One surefire way to raise money for your business is to start building up your savings. Though this method isn’t as glamorous as crowdfunding or earning grants, it is a solid option that most startup founders use. Create a dedicated savings account (or even an envelope system) and start setting aside a certain dollar amount each month. Then, leave it alone! Pretend that money doesn’t exist and do not tap into it unless you’re facing a financial emergency. Month by month, your savings will grow and, eventually, you’ll have a nice nest egg for starting your business.

You could also call upon family and friends for startup dollars or low- or no-interest loans, but be cautious! The last thing you want is to create family/friend tension because of money. If you do decide to borrow money from a loved one, be sure to honor that loan by making regular payments to repay your debt.



Run by the Small Business Administration, SCORE is a national volunteer network of business mentors. Most major cities have a local chapter of SCORE, which provides valuable resources and assistance to small business owners. Though this isn’t exactly a funding source, it can connect you with funding resources. Type “funding” into SCORE’s search bar and you’ll find a multitude of sources, from webinars to articles.

Bonus: Other Sources


There are, of course, several other funding sources that do come with strings attached. These include small-business loans (try looking into SBA-guaranteed loans if you have poor credit or have been turned down by your bank or credit union) and venture capitalists/angel investors. You could also fund part of your business through credit card payments, tapping into your 401(k), or taking out a line of credit, but I advise you to be EXTREMELY cautious with these funding sources. You don’t want to ruin your retirement goals or end up swimming in debt.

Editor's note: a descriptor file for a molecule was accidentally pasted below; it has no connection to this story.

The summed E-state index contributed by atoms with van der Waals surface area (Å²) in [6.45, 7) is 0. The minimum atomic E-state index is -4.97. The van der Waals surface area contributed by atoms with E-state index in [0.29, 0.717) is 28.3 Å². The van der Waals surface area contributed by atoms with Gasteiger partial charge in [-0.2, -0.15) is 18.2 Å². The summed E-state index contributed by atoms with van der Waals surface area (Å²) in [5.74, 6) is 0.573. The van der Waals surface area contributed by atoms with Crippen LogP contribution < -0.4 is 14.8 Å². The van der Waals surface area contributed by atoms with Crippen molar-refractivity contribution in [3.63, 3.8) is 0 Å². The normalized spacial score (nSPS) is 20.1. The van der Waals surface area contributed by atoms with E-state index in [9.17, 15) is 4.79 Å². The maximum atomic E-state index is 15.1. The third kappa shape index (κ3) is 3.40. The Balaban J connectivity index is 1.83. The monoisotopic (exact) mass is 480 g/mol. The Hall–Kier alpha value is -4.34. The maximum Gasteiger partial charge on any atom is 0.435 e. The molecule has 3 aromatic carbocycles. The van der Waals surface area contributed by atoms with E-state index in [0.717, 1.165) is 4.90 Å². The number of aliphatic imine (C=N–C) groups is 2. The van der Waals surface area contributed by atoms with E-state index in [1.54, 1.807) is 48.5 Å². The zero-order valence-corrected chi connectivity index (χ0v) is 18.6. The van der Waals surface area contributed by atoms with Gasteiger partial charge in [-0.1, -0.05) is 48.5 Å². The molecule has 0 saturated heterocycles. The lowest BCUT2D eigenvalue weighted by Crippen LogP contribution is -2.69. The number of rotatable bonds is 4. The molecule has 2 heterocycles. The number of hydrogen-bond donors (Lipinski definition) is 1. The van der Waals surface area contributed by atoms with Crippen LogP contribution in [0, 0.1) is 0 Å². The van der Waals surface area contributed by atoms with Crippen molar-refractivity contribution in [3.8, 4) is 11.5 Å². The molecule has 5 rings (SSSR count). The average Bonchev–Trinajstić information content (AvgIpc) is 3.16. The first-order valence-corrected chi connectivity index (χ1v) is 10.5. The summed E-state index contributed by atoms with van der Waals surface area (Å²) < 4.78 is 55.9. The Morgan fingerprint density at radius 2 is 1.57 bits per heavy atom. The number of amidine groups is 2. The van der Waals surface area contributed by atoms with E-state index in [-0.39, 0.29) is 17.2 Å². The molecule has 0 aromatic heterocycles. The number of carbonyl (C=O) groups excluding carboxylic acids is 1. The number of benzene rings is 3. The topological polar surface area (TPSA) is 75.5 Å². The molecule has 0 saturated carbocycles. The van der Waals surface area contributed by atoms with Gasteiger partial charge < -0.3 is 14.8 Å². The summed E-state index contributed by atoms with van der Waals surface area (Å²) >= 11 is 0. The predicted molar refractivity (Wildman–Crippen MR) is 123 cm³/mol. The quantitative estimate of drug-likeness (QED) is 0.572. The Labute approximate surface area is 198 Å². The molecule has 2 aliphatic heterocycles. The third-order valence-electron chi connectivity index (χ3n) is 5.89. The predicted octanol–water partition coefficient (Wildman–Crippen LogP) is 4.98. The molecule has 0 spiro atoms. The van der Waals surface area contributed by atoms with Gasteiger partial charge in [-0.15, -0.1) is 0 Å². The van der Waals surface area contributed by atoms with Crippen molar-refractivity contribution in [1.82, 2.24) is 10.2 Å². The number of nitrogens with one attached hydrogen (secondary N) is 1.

If possible, try pursuing the no-strings funding options first. These fundraising methods may require an up-front investment of your time, but the results can absolutely be worth it. Start researching, develop a fundraising plan, and get to work! Your dream is waiting.

Topics: Money, Small Business, Resources, Startup

Written by Deanna Singh

Deanna Singh is a business consultant, speaker, and podcaster who is internationally recognized for her work in leadership, diversity, equity, and inclusion. Deanna helps her clients create more equitable and inclusive work environments and engage more authentically within their internal and external communities. A gifted communicator, she is a champion for marginalized communities through her work. Her podcast, Uplifting Impact with a focus on looking at the intersection of Leadership and Diversity, Equity, and Inclusion, focuses on solutions and is directed at people who want to break the status quo. Singh earned her Bachelor of Arts in Urban Studies from Fordham University, a Juris Doctorate from Georgetown University, a Master’s in Business Administration from the University of Wisconsin, Madison, and certification in Diversity, Equity, and Inclusion from Cornell University.

Leave a Comment


New Call-to-action
New Call-to-action
Actions Speak Louder | Uplifting Impact
New Call-to-action
New Call-to-action

Recent Posts